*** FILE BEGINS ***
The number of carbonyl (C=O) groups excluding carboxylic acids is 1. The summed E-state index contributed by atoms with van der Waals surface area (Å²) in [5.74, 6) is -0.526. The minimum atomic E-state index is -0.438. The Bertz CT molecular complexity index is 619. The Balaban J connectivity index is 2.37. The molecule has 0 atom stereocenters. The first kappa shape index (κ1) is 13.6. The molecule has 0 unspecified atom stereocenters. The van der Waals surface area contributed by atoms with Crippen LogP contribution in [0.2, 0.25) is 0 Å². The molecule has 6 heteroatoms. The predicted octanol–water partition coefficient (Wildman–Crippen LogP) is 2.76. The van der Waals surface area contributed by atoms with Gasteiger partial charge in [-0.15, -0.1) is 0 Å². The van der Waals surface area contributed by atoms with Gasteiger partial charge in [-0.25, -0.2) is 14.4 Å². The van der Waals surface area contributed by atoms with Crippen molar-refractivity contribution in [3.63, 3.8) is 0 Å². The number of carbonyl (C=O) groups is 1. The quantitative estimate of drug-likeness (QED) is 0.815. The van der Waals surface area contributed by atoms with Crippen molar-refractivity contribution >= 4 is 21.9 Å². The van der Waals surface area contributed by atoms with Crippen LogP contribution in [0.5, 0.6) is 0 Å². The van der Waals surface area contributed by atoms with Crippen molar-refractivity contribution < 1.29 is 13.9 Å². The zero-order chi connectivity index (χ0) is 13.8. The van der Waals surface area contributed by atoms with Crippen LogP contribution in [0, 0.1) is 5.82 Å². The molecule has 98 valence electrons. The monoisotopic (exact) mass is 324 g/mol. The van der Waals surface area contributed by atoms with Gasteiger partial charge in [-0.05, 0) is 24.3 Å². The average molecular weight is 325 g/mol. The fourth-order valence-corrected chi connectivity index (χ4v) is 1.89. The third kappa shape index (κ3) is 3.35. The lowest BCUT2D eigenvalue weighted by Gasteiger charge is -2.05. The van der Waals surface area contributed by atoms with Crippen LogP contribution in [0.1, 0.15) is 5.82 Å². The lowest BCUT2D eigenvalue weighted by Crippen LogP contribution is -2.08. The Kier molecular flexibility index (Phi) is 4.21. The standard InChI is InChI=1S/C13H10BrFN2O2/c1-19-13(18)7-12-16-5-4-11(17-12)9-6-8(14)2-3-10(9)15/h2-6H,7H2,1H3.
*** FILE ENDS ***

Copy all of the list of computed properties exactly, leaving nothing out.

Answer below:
The number of carbonyl (C=O) groups excluding carboxylic acids is 1. The summed E-state index contributed by atoms with van der Waals surface area (Å²) in [5.74, 6) is -0.526. The minimum atomic E-state index is -0.438. The Bertz CT molecular complexity index is 619. The Balaban J connectivity index is 2.37. The molecule has 0 atom stereocenters. The first kappa shape index (κ1) is 13.6. The molecule has 0 unspecified atom stereocenters. The van der Waals surface area contributed by atoms with Crippen LogP contribution in [0.2, 0.25) is 0 Å². The molecule has 6 heteroatoms. The predicted octanol–water partition coefficient (Wildman–Crippen LogP) is 2.76. The van der Waals surface area contributed by atoms with Gasteiger partial charge in [-0.15, -0.1) is 0 Å². The van der Waals surface area contributed by atoms with Gasteiger partial charge in [-0.25, -0.2) is 14.4 Å². The van der Waals surface area contributed by atoms with Crippen molar-refractivity contribution in [3.63, 3.8) is 0 Å². The number of carbonyl (C=O) groups is 1. The quantitative estimate of drug-likeness (QED) is 0.815. The van der Waals surface area contributed by atoms with Crippen molar-refractivity contribution >= 4 is 21.9 Å². The van der Waals surface area contributed by atoms with Crippen LogP contribution in [0.5, 0.6) is 0 Å². The van der Waals surface area contributed by atoms with Crippen molar-refractivity contribution < 1.29 is 13.9 Å². The zero-order chi connectivity index (χ0) is 13.8. The van der Waals surface area contributed by atoms with Crippen LogP contribution in [0, 0.1) is 5.82 Å². The molecule has 98 valence electrons. The monoisotopic (exact) mass is 324 g/mol. The van der Waals surface area contributed by atoms with Gasteiger partial charge in [-0.05, 0) is 24.3 Å². The average molecular weight is 325 g/mol. The fourth-order valence-corrected chi connectivity index (χ4v) is 1.89. The third kappa shape index (κ3) is 3.35. The lowest BCUT2D eigenvalue weighted by Gasteiger charge is -2.05. The van der Waals surface area contributed by atoms with Crippen LogP contribution in [0.1, 0.15) is 5.82 Å². The lowest BCUT2D eigenvalue weighted by Crippen LogP contribution is -2.08. The Kier molecular flexibility index (Phi) is 4.21. The standard InChI is InChI=1S/C13H10BrFN2O2/c1-19-13(18)7-12-16-5-4-11(17-12)9-6-8(14)2-3-10(9)15/h2-6H,7H2,1H3.